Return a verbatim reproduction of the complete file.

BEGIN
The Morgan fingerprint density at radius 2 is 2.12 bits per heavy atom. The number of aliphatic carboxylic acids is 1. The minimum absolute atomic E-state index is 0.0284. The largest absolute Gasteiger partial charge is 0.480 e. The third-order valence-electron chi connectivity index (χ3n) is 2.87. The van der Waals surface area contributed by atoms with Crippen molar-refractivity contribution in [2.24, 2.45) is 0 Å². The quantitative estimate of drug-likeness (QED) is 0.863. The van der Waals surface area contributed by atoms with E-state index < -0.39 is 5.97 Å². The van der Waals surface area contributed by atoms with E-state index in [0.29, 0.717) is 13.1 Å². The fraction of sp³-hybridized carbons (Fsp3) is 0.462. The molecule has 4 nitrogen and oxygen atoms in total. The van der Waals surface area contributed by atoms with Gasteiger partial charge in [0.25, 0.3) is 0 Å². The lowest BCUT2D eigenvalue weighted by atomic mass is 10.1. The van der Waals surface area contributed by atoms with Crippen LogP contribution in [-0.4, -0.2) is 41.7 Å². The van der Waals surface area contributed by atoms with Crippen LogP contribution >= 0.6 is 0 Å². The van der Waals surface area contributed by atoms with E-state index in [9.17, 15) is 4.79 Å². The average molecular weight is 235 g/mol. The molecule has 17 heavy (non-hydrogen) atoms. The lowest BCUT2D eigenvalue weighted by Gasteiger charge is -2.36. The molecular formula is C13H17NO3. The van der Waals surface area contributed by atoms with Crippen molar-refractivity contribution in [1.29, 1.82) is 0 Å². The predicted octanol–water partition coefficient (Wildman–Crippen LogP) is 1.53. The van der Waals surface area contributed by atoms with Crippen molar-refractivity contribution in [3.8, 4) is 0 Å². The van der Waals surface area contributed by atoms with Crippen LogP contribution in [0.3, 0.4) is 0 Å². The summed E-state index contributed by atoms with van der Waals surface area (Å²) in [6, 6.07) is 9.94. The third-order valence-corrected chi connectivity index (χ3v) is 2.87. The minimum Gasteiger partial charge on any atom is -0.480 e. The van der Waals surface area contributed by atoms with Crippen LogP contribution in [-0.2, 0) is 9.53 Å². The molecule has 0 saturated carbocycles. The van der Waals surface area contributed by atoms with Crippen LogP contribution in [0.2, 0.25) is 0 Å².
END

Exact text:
The Morgan fingerprint density at radius 2 is 2.12 bits per heavy atom. The number of aliphatic carboxylic acids is 1. The minimum absolute atomic E-state index is 0.0284. The largest absolute Gasteiger partial charge is 0.480 e. The third-order valence-electron chi connectivity index (χ3n) is 2.87. The van der Waals surface area contributed by atoms with Crippen molar-refractivity contribution in [2.24, 2.45) is 0 Å². The quantitative estimate of drug-likeness (QED) is 0.863. The van der Waals surface area contributed by atoms with E-state index < -0.39 is 5.97 Å². The van der Waals surface area contributed by atoms with E-state index in [0.29, 0.717) is 13.1 Å². The fraction of sp³-hybridized carbons (Fsp3) is 0.462. The molecule has 4 nitrogen and oxygen atoms in total. The van der Waals surface area contributed by atoms with Gasteiger partial charge in [0.25, 0.3) is 0 Å². The lowest BCUT2D eigenvalue weighted by atomic mass is 10.1. The van der Waals surface area contributed by atoms with Crippen LogP contribution in [-0.4, -0.2) is 41.7 Å². The van der Waals surface area contributed by atoms with Crippen LogP contribution >= 0.6 is 0 Å². The van der Waals surface area contributed by atoms with E-state index in [9.17, 15) is 4.79 Å². The average molecular weight is 235 g/mol. The molecule has 17 heavy (non-hydrogen) atoms. The lowest BCUT2D eigenvalue weighted by Gasteiger charge is -2.36. The molecular formula is C13H17NO3. The van der Waals surface area contributed by atoms with Crippen molar-refractivity contribution in [1.29, 1.82) is 0 Å². The predicted octanol–water partition coefficient (Wildman–Crippen LogP) is 1.53. The van der Waals surface area contributed by atoms with Crippen molar-refractivity contribution in [3.8, 4) is 0 Å². The van der Waals surface area contributed by atoms with Crippen LogP contribution in [0.3, 0.4) is 0 Å². The summed E-state index contributed by atoms with van der Waals surface area (Å²) in [6, 6.07) is 9.94. The third-order valence-corrected chi connectivity index (χ3v) is 2.87. The minimum Gasteiger partial charge on any atom is -0.480 e. The van der Waals surface area contributed by atoms with Crippen LogP contribution in [-0.2, 0) is 9.53 Å². The molecule has 0 saturated carbocycles. The van der Waals surface area contributed by atoms with Crippen LogP contribution in [0.2, 0.25) is 0 Å².